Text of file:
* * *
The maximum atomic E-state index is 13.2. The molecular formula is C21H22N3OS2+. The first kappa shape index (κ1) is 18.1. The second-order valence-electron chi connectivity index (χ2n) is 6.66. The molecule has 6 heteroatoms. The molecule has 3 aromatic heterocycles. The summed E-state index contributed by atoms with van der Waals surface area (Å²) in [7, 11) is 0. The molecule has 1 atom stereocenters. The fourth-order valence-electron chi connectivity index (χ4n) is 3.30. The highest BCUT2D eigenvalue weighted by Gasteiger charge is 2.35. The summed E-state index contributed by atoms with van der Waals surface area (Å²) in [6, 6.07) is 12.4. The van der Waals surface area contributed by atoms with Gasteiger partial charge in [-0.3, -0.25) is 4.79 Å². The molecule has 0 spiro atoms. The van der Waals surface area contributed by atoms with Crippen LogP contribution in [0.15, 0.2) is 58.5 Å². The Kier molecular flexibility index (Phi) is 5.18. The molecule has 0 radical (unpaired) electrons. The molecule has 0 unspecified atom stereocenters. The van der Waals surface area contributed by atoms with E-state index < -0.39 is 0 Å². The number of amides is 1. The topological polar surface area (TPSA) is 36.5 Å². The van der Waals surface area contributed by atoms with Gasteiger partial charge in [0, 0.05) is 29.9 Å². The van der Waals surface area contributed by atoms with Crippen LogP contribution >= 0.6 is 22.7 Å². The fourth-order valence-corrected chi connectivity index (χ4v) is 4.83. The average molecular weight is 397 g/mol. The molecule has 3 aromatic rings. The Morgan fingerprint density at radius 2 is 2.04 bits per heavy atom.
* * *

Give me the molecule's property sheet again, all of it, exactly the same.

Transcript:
The maximum atomic E-state index is 13.2. The molecular formula is C21H22N3OS2+. The first kappa shape index (κ1) is 18.1. The second-order valence-electron chi connectivity index (χ2n) is 6.66. The molecule has 6 heteroatoms. The molecule has 3 aromatic heterocycles. The summed E-state index contributed by atoms with van der Waals surface area (Å²) in [7, 11) is 0. The molecule has 1 atom stereocenters. The fourth-order valence-electron chi connectivity index (χ4n) is 3.30. The highest BCUT2D eigenvalue weighted by Gasteiger charge is 2.35. The summed E-state index contributed by atoms with van der Waals surface area (Å²) in [6, 6.07) is 12.4. The van der Waals surface area contributed by atoms with Gasteiger partial charge in [-0.3, -0.25) is 4.79 Å². The molecule has 0 spiro atoms. The van der Waals surface area contributed by atoms with Crippen LogP contribution in [0.15, 0.2) is 58.5 Å². The Kier molecular flexibility index (Phi) is 5.18. The molecule has 0 radical (unpaired) electrons. The molecule has 0 unspecified atom stereocenters. The van der Waals surface area contributed by atoms with E-state index < -0.39 is 0 Å². The number of amides is 1. The topological polar surface area (TPSA) is 36.5 Å². The van der Waals surface area contributed by atoms with Gasteiger partial charge in [0, 0.05) is 29.9 Å². The van der Waals surface area contributed by atoms with Crippen LogP contribution >= 0.6 is 22.7 Å². The fourth-order valence-corrected chi connectivity index (χ4v) is 4.83. The average molecular weight is 397 g/mol. The molecule has 3 aromatic rings. The Morgan fingerprint density at radius 2 is 2.04 bits per heavy atom.